What do we even mean when we consider a poem “good” or “bad”? Beginners aren’t the only ones who benefit from conversations that question our assumptions about poetry and the way we practice connecting with our own voices. Established poets also gain from discussing poetry’s rules and reputation, its stereotypes and possibilities. In this class, writers of all levels will strive to expand their understanding of the art of poetry, first by weeding out our judgments of “good” and “bad” poetry, then shaping poetry’s elusive boundaries by playing with work that challenges our notions of value and weakness. Expect laughter. Anticipate letting go of fears that limit us. Plan to write.
This four-week generative workshop aims to encourage all us “Zoom’ed out” poets to zoom out in another sense: to embrace a broader view of what poetry can be on the page, the screen, and beyond. The workshop assumes that we don’t have to choose between print and digital (we can dig it all!), and that we can grow, innovate, and heal by bringing our writing closer to our everyday lives. For inspiration, we will examine work by a range of poets (artists’ books, smartphone poetry, hybrid forms of storytelling and collaboration), with special attention to diasporic and border-crossing poets whose work stresses the complex intersections of embodied space, writing, and technologies. We will work with 1-2 prompts per week, with the option to keep generating new pieces or to experiment with and reimagine existing ones. Our focus will be on solo work, but we will also try to daydream collaborative projects beyond market expectations of an atomized productivity.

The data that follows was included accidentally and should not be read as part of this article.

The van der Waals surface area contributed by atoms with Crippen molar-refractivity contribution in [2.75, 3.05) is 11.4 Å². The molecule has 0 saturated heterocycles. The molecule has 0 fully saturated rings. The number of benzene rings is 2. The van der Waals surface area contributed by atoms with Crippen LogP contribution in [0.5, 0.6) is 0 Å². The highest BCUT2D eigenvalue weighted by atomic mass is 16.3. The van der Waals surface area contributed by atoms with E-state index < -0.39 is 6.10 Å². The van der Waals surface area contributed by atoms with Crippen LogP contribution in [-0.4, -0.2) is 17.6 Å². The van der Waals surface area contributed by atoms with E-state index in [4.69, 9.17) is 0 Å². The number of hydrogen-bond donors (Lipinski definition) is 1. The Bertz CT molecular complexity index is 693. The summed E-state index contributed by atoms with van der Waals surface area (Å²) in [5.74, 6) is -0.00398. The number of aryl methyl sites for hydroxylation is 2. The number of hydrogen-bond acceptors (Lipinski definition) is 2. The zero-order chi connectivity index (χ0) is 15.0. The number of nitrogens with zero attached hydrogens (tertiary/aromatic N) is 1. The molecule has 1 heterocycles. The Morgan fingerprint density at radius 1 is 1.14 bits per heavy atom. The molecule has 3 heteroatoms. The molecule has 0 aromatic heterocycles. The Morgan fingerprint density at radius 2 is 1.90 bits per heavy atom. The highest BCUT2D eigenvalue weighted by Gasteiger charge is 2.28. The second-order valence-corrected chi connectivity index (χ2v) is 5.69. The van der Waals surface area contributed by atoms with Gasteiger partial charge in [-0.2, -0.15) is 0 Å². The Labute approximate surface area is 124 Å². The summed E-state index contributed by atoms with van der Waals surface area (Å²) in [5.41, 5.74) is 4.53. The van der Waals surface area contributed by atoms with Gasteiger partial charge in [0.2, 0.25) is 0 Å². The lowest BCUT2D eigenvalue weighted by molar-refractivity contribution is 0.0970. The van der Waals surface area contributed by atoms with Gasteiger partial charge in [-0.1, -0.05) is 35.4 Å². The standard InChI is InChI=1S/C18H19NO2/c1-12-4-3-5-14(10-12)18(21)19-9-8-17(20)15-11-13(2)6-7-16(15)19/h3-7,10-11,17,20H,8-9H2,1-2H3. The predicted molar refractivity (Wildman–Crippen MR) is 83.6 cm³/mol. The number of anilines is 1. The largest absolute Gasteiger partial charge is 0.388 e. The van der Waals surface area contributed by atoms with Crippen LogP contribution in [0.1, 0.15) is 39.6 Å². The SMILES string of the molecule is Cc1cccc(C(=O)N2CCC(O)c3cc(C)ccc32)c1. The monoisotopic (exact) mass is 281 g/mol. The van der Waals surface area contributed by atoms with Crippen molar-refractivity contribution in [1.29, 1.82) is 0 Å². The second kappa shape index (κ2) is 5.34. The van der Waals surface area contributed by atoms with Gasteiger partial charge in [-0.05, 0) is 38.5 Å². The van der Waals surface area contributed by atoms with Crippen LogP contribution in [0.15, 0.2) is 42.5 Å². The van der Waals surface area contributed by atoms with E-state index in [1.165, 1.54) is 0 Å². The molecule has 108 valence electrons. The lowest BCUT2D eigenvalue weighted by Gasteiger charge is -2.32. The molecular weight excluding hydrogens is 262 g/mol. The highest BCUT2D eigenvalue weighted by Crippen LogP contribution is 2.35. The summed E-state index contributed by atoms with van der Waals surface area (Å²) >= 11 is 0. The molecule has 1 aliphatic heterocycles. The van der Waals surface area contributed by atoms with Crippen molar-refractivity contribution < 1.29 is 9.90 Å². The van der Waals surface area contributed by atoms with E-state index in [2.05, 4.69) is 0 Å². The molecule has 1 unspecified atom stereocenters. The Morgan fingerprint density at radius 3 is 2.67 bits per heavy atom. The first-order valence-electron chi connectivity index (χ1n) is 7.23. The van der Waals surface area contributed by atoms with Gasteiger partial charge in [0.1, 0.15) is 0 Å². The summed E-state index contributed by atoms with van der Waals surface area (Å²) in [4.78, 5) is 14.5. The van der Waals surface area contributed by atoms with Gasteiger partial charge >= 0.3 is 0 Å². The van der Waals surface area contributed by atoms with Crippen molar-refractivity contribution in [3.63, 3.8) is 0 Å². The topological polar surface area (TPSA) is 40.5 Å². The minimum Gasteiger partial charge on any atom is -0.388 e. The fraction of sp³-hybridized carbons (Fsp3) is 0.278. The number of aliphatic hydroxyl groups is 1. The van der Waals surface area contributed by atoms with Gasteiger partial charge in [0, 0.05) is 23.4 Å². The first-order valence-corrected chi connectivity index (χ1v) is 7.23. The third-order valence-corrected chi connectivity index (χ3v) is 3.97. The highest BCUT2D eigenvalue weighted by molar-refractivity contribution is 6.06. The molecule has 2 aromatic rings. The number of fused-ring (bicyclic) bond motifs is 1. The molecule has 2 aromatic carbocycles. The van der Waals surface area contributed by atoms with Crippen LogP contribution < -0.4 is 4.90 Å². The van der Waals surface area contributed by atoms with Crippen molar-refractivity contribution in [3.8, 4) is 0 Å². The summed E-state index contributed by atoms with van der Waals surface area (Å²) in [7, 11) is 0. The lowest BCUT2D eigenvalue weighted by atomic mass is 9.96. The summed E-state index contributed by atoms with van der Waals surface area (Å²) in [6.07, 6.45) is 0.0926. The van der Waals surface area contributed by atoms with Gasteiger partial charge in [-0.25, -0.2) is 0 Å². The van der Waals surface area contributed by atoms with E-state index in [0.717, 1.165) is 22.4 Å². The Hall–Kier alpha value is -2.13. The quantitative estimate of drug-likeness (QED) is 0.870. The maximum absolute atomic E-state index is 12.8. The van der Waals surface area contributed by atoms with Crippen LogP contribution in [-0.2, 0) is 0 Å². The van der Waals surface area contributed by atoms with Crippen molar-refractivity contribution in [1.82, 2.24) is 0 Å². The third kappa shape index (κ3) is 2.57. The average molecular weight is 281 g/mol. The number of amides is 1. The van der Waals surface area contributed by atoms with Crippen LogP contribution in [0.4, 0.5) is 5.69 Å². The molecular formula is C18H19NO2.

This class is built for the new poet, or for someone returning to poetry after some distance. Participants will have an opportunity to create new work from writing prompts and discuss different avenues into writing poetry. An overview of poetic tools, styles, and strategies will give way to the center of poetry: emotion, story, and breath. Participants will also gain an understanding of the workshop model and its alternatives, find ways to build their community of fellow creatives, and discuss how to stay self-motivated to keep writing.
El taller de creación literaria no-ficción se enfocará en la idea del “tiempo”: pasado, presente, y futuro. Los integrantes del taller serán guiados a realizar una serie de escritos que subrayaran discusiones de tiempo, punto de vista, y navegar lo personal o privado al lado de lo público.
A Zoom Nonfiction Workshop with Norma Cantú (in English) Sat, March 27 in English, 10am-3pm…